About Us    Contact Us    Cart    Home    Privacy Policy    Site Map    Tracking    Terms
color variations
Emerald Emerald

I

am Emerald. My luscious green colors can be found nowhere else in Nature. Since the dawn of time, I have beckoned man with my verdant hues. I have long been regarded as the symbol of fertility, rebirth and springtime.

The ancient Egyptians mined emeralds nearly 4,000 years ago, and Cleopatra was an avid collector. South America's rich bounty of emeralds was discovered by 16th Century Spanish explorers who found large emeralds in the possession of the Aztecs and Incas. Believed by the ancients to empower the owner with foresight into the future, emerald is regarded as an amulet for good fortune

Emerald, to many, symbolizes rebirth and the abundance of the life force. The rich green hue brings to mind the regeneration of life in spring and hope of new possibilities. Emerald is the birthstone for May and a talisman for Gemini.

Spring can also be seen in the network of inclusions in the depth of the emerald that the French call the jardin, or garden, because it resembles foliage. The inclusions are like a fingerprint, giving each emerald a distinct personality and distinguishing them as truly natural gemstones.

Today, most of the world's emeralds are mined in Colombia, Brazil and Zambia. Emeralds can be cut in a variety of different shapes, ranging from the traditional rectangular step-cut, known as the "emerald cut," to rounds, ovals, squares and cabochons.

Early gemstone merchants sought to purify the transparency of their emeralds by immersing them in clear oils or paraffin. They found that clear oils and waxes rendered surface fissures less visible to the eye. Today, we have many sophisticated technologies with which to clarity-enhance emeralds. In addition to the oils and waxes of ancient methods, we now use clear resins to penetrate the open fissures surfacing in the stones. Hardeners are often added to solidify these liquids. This step prevents the resin from evaporating, thus making the clarity enhancement more permanent than oiling or waxing the gem. Although emerald itself is quite durable, the garden of inclusions may make individual gems vulnerable to damage if handled roughly. Your AGTA jeweler can tell you how to best care for your emerald.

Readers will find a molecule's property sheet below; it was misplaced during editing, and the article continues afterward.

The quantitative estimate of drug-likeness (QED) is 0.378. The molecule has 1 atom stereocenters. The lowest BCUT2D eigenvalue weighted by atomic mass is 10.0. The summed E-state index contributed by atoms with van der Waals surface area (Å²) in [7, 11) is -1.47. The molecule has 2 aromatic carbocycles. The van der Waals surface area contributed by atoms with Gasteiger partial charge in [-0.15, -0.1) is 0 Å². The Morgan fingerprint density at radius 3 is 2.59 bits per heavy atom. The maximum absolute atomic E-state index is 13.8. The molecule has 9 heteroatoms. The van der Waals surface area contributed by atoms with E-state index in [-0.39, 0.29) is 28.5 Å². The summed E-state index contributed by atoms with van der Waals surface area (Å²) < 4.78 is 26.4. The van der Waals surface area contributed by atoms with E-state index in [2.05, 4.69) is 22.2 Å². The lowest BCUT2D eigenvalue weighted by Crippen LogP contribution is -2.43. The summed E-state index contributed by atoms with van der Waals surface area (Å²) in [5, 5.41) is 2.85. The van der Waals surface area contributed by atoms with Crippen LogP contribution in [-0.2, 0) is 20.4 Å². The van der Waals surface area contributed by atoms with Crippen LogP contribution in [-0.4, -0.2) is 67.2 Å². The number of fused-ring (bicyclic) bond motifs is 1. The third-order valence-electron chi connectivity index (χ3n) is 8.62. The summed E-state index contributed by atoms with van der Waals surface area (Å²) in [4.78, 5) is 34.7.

Gemstone Variations:
Alexandrite | Amethyst | Ametrine | Aquamarine | Chalcedony | Citrine | Cultured Pearl | Emerald | Garnet | Iolite | Jade | Lapis lazuli | Opal | Ornamental gemstones | Peridot | Phenomenonal gemstones | Ruby | Sapphire | Spinel | Tanzanite | Topaz | Tourmaline | Turquoise | Zircon
| Gem Enhancements

This information is provided by the American Gem Trade Association. For more information about gemstones or the AGTA please visit www.agta.org
Copyright © 2003 AGTA

Can't find what you're looking for? We have so much more available than what you see on our website. Contact us and we'll help you find it: 970-535-0191
Visit our sister site OurCustomWeddingRings.com for a fabulous selection of bridal with a twist of color.
Cart Review Guarantee & Returns About Us Testimonials Gemstone Facts Contact Us Order Tracking Privacy Policy Join Our Mailing List Site Map Internet Fraud Articles JewelryImpressions Home Page
We reserve the right to correct any pricing or description errors we may have posted. Image color and size will vary based on monitor size and settings.
Copyright -Present Quality Merchandise Brokers Inc., any attempts to reproduce this site or any component thereof will be prosecuted.